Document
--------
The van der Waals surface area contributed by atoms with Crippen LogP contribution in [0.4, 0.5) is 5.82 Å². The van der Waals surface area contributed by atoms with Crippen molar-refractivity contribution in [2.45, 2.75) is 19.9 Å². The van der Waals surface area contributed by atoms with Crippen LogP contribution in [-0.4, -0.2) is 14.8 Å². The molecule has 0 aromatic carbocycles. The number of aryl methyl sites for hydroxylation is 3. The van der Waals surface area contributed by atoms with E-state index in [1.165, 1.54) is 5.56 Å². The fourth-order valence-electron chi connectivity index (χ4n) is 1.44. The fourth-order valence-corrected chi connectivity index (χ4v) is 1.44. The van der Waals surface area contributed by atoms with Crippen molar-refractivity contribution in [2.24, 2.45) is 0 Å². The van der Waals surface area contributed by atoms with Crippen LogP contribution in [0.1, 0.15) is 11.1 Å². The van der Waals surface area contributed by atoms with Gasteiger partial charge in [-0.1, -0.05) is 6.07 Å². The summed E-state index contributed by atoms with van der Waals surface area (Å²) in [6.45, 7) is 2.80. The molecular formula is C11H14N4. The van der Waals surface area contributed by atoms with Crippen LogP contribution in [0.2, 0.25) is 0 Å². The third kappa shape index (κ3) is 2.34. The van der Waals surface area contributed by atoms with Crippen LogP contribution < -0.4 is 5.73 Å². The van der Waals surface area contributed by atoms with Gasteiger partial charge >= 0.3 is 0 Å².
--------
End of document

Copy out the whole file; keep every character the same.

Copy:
The van der Waals surface area contributed by atoms with Crippen LogP contribution in [0.4, 0.5) is 5.82 Å². The van der Waals surface area contributed by atoms with Crippen molar-refractivity contribution in [2.45, 2.75) is 19.9 Å². The van der Waals surface area contributed by atoms with Crippen LogP contribution in [-0.4, -0.2) is 14.8 Å². The molecule has 0 aromatic carbocycles. The number of aryl methyl sites for hydroxylation is 3. The van der Waals surface area contributed by atoms with E-state index in [1.165, 1.54) is 5.56 Å². The fourth-order valence-electron chi connectivity index (χ4n) is 1.44. The fourth-order valence-corrected chi connectivity index (χ4v) is 1.44. The van der Waals surface area contributed by atoms with Crippen molar-refractivity contribution in [2.24, 2.45) is 0 Å². The van der Waals surface area contributed by atoms with Crippen LogP contribution in [0.1, 0.15) is 11.1 Å². The van der Waals surface area contributed by atoms with Gasteiger partial charge in [-0.1, -0.05) is 6.07 Å². The summed E-state index contributed by atoms with van der Waals surface area (Å²) in [6.45, 7) is 2.80. The molecular formula is C11H14N4. The van der Waals surface area contributed by atoms with Crippen LogP contribution in [0.2, 0.25) is 0 Å². The third kappa shape index (κ3) is 2.34. The van der Waals surface area contributed by atoms with Crippen LogP contribution < -0.4 is 5.73 Å². The van der Waals surface area contributed by atoms with Gasteiger partial charge >= 0.3 is 0 Å².